How Text Messaging Became a Great Humanitarian Technology
An open source text messaging platform developed by Unicef is coordinating humanitarian projects in several African nations, helping to distribute food aid and treat HIV more effectively.
What's the Latest Development?
The ability of text messaging to coordinate humanitarian projects goes far beyond donating small sums with your mobile phone. An open source system called RapidSMS harnesses the power of text messages for data collection and group communication. Developed by Unicef, the technology has been implemented in Ethiopia to track food aid distribution during a drought which occurred in the Sahel region. "People were filling out paper forms," said Unicef's innovation officer Erica Kochi, "but those wouldn't get to the supply people in the capital in time. Some places would have too much food, and other places would go without for weeks."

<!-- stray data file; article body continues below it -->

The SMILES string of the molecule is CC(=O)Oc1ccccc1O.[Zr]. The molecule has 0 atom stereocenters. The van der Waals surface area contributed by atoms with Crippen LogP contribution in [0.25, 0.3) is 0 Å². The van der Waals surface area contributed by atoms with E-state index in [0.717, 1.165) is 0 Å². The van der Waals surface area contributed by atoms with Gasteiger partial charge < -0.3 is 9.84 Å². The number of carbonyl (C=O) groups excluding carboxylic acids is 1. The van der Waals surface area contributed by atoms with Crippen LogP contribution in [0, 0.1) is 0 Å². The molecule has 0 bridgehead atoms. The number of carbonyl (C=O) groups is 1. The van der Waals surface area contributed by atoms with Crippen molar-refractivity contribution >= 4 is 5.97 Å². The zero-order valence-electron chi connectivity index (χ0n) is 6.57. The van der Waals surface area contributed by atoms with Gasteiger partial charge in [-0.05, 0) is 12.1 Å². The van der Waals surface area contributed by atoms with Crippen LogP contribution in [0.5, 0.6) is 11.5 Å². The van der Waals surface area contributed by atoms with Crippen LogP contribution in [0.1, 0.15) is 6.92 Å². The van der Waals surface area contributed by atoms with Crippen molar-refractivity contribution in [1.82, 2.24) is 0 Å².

What's the Big Idea?
After RapidSMS was shown to be successful at distributing food aid more effectively, it was only natural for officials in other countries to ask if the technology could be used for other projects. In Ghana, the technology is used to track the sale of cook stoves. In Malawi, it has come to tackle the AIDS epidemic, in which "more than 11% of Malawi's adults are living with HIV and around 120,000 children are thought to have the disease." The RapidSMS texting infrastructure improves the diagnosis and treatment of HIV by cutting the lag time between lab tests and delivering results to patients. It has also reduced lost results by 20%.
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